For anyone researching ancestors that arrived in Australia as part of the First Fleet, this book is an indispensable tool.
In the foreward, the book’s contents are described as…
A valuable bibliography, an introduction containing a perceptive analysis of the background of the First Fleet, notes explaining the methodology that has been followed, and appendices that cast light on different groups of First Fleeters including the ‘phantoms’ – those men and women erroneously listed in earlier publications as having come.
Thais is a very important reference book, but the word ‘reference’ fails to do justice to what is a lively, vivid, colourful piece of writing that in addition to being original and highly informative is enjotable and readable.
Brian H. Fletcher – Bicentennial Professor of Australian History, The University of Sydney
The book was published back in 1988 after some 20 years of research on Gillen’s part. The bulk of its contents includes an alphabetical listing of approx 1500 people who sailed on the 11 ships that comprised the First Fleet. There are also abstracts of biographical data and a fascinating section that includes the signatures of 160 people, many of which were taken from the marriage register of St Phillip’s Church in Sydney, the oldest Parish in Australia together with the Parish of Parramatta, the first service being held on 3 Feb 1788 and the original church being built in 1793.
On a personal level, this has been a fantastic resource for me to use to research some of my First Fleet ancestors. Two of the most fascinating were men by the names of John Randall (also known as Reynolds) and John Martin. Most interesting to me initially was the fact that both men were described as “negro” and I was unaware of any connection that I had to any black ancestors. Interestingly, through marriage, subsequent years saw such a change in the appearance of the children that any connection to black ancestors was unrecognisable. Also of note is the fact that both Johns were related through marriage, with John Randall’s daughter Mary marrying John Martin in 1812 – an age gap between them of 36 years!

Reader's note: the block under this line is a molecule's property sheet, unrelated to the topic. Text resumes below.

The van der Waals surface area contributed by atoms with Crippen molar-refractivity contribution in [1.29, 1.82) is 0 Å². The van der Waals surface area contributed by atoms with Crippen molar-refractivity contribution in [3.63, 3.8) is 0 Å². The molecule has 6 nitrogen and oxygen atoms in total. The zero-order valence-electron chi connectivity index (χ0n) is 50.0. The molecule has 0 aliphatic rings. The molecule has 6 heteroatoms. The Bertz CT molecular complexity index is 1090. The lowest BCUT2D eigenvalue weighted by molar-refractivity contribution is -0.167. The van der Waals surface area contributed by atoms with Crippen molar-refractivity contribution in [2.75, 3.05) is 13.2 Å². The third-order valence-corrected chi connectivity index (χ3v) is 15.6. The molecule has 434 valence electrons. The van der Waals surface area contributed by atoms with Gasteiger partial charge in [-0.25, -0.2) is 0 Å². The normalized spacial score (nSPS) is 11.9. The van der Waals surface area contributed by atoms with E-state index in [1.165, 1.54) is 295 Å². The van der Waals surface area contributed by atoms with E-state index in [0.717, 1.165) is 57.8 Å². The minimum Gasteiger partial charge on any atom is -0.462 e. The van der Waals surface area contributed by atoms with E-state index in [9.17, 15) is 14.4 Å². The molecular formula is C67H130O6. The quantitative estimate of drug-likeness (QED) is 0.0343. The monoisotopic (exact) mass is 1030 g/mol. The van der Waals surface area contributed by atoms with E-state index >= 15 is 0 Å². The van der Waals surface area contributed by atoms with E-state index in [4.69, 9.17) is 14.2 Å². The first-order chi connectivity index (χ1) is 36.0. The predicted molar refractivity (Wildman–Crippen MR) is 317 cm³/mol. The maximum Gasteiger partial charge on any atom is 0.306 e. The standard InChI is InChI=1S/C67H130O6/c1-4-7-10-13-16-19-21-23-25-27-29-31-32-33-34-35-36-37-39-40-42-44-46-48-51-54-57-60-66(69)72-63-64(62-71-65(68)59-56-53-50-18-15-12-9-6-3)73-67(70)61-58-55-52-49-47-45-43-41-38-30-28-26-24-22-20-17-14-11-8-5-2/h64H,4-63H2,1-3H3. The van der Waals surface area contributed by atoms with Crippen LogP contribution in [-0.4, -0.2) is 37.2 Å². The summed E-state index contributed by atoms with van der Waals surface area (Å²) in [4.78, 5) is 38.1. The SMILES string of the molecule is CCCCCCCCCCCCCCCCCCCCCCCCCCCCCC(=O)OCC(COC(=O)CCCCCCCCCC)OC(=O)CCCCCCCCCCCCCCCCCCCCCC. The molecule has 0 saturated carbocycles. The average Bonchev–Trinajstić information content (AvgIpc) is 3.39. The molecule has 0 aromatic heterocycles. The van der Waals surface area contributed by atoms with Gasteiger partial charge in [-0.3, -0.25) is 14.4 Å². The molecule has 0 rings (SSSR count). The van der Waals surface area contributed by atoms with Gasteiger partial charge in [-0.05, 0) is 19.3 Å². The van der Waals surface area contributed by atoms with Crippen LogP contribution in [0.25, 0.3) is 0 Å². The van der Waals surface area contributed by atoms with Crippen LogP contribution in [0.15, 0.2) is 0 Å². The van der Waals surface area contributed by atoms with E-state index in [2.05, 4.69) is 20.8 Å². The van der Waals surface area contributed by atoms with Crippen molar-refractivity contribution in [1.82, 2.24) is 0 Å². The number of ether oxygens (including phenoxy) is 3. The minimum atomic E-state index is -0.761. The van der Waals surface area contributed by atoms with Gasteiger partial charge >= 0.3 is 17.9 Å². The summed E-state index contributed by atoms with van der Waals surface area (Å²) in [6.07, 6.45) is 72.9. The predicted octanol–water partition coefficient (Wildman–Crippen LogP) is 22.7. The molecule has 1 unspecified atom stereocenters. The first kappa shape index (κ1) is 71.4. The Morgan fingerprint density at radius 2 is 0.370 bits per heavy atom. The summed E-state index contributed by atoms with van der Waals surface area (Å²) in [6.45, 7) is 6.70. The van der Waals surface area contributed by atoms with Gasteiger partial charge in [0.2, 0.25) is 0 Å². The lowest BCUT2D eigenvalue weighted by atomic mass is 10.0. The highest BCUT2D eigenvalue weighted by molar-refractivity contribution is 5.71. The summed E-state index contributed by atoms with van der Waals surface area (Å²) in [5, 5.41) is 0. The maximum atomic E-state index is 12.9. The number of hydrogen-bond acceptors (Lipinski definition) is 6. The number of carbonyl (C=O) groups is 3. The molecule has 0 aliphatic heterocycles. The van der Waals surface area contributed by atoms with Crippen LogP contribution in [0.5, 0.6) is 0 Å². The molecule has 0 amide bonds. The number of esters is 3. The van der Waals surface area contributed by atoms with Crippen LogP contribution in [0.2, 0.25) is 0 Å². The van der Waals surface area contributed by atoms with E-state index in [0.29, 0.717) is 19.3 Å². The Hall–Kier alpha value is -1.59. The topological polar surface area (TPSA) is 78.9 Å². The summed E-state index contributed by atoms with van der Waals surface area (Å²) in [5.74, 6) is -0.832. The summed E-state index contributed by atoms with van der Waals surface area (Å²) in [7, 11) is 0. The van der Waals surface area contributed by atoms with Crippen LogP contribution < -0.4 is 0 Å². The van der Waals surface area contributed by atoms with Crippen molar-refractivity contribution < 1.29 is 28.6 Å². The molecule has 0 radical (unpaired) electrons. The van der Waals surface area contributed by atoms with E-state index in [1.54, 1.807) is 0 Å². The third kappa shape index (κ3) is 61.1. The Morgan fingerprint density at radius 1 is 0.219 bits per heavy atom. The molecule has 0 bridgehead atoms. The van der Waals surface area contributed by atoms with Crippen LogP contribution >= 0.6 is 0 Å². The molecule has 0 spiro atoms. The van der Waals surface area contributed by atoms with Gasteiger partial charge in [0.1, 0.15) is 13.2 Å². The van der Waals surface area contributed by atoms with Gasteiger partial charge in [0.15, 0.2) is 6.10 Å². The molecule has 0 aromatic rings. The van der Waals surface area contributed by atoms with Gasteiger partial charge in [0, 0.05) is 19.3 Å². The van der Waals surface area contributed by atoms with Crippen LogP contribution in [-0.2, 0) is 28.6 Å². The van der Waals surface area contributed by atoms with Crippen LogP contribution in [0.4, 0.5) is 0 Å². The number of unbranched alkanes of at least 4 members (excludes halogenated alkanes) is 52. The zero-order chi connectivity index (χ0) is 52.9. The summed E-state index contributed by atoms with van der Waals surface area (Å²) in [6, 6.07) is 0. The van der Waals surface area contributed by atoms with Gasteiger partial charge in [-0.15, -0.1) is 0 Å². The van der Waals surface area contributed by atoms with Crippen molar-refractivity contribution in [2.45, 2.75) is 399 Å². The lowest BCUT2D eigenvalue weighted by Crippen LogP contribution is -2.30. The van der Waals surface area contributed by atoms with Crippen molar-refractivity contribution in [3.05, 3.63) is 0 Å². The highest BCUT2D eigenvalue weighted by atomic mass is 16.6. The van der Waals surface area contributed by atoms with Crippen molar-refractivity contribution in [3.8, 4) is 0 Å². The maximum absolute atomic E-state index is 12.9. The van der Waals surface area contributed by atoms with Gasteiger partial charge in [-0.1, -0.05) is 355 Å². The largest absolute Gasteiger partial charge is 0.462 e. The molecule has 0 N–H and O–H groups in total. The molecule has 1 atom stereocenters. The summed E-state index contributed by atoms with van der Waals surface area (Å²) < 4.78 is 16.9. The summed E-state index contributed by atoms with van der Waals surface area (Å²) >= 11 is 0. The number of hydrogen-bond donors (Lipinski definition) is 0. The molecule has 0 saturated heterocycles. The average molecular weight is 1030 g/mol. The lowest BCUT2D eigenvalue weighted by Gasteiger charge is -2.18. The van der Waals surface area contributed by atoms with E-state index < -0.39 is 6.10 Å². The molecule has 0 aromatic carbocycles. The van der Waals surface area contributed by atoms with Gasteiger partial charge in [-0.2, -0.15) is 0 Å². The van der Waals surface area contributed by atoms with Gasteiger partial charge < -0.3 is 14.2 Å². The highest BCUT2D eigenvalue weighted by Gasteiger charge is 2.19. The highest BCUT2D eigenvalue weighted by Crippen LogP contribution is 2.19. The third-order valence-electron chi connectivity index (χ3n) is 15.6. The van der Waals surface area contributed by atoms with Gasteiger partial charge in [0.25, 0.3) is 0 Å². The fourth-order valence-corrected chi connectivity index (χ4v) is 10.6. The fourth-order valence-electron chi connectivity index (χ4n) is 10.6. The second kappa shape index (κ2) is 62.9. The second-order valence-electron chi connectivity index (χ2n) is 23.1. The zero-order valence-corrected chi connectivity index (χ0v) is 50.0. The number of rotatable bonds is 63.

John Randall / Reynolds (c1764-?) – A black American sentenced to 7 years transportation for stealing a steel watch chain. He arrived on the Alexander at the age of 24, mustered under the name Reynolds. Randall / Reynolds appeared to be relatively well-educated. He could read and write, he had musical talents including the ability to play the flute and tambourine and he was also a ‘crackshot’ with a gun. He married fellow convict Esther Harwood on 21 Feb 1788 in the first marriage in the Colony. Sadly, Esther died in 1789. John subsequently married Mary Butler on 5 Sep 1790. Mary was an Irish convict who arrived in 1790. They had four childen – Lydia (1791-1793), Frances (1792-1870), Mary (1793-1857) and John (1797-?). The final fate of John Randall is unknown. It is thought he may have relocated to Tasmania, where he was murdered, but this has been unable to be verified.
John Martin (c1757-1837) – John was described as “a negro” originally from Barbados, who was sentenced to 7 years transportation in 1782 for stealing a bundle of clothing. He was held on the Ceres until eventually arriving on the Alexander at the age of 31. He married fellow convict Ann Joy in 1792 and received a grant of 50 acres at the Northern Boundary Farms. John and Ann had no children and she died in 1806. John subsequently married Mary Randall, daughter of fellow convict John Randall, in 1812. There is some confusion over the number of children he and Mary had with Gillen’s book listing 5 children – John (1807-1855), Sophia (1809-1870), Frances (1811-1888), Henry (1813-1892), Hannah (1815-1871). However, other research suggests that there was also Richard (1818-1892), Frederick (1821-1903), Mary (1822-1870), Amelia (1826-1886), Harriett (1830-1882) and Nicholas (1832-1902). John also gained employment over the years as a constable and poundkeeper as well as maintaining his 50 acres and livestock. He was pensioned as a constable in 1828 at the age of 72. He died at Field of Mars in 1837 and is buried at St John’s Parramatta.